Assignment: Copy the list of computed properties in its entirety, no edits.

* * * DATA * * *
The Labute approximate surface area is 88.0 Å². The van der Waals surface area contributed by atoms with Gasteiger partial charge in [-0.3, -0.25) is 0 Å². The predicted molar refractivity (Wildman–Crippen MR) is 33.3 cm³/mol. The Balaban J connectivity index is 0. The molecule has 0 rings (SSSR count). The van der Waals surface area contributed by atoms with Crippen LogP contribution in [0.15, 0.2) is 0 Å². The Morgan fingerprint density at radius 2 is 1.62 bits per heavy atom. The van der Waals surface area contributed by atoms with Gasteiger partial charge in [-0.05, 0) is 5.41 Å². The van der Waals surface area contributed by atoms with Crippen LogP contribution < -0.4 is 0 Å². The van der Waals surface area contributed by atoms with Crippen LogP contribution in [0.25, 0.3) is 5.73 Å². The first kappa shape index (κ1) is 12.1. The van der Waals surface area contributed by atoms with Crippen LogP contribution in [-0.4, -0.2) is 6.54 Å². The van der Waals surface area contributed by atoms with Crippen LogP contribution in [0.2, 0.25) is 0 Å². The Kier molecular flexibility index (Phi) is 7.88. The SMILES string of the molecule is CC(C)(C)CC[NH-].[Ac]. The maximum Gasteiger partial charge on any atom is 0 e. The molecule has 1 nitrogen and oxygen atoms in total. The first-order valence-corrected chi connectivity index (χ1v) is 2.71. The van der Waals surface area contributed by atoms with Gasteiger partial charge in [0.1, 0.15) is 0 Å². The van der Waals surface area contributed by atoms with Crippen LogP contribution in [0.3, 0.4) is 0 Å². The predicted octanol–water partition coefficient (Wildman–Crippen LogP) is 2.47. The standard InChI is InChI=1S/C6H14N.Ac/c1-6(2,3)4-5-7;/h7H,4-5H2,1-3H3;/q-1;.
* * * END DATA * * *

The Labute approximate surface area is 88.0 Å². The van der Waals surface area contributed by atoms with Gasteiger partial charge in [-0.3, -0.25) is 0 Å². The predicted molar refractivity (Wildman–Crippen MR) is 33.3 cm³/mol. The Balaban J connectivity index is 0. The molecule has 0 rings (SSSR count). The van der Waals surface area contributed by atoms with Crippen LogP contribution in [0.15, 0.2) is 0 Å². The Morgan fingerprint density at radius 2 is 1.62 bits per heavy atom. The van der Waals surface area contributed by atoms with Gasteiger partial charge in [-0.05, 0) is 5.41 Å². The van der Waals surface area contributed by atoms with Crippen LogP contribution < -0.4 is 0 Å². The van der Waals surface area contributed by atoms with Crippen LogP contribution in [0.25, 0.3) is 5.73 Å². The first kappa shape index (κ1) is 12.1. The van der Waals surface area contributed by atoms with Crippen LogP contribution in [-0.4, -0.2) is 6.54 Å². The van der Waals surface area contributed by atoms with Crippen LogP contribution in [0.2, 0.25) is 0 Å². The Kier molecular flexibility index (Phi) is 7.88. The SMILES string of the molecule is CC(C)(C)CC[NH-].[Ac]. The maximum Gasteiger partial charge on any atom is 0 e. The molecule has 1 nitrogen and oxygen atoms in total. The first-order valence-corrected chi connectivity index (χ1v) is 2.71. The van der Waals surface area contributed by atoms with Gasteiger partial charge in [0.1, 0.15) is 0 Å². The van der Waals surface area contributed by atoms with Crippen LogP contribution in [0.3, 0.4) is 0 Å². The predicted octanol–water partition coefficient (Wildman–Crippen LogP) is 2.47. The standard InChI is InChI=1S/C6H14N.Ac/c1-6(2,3)4-5-7;/h7H,4-5H2,1-3H3;/q-1;.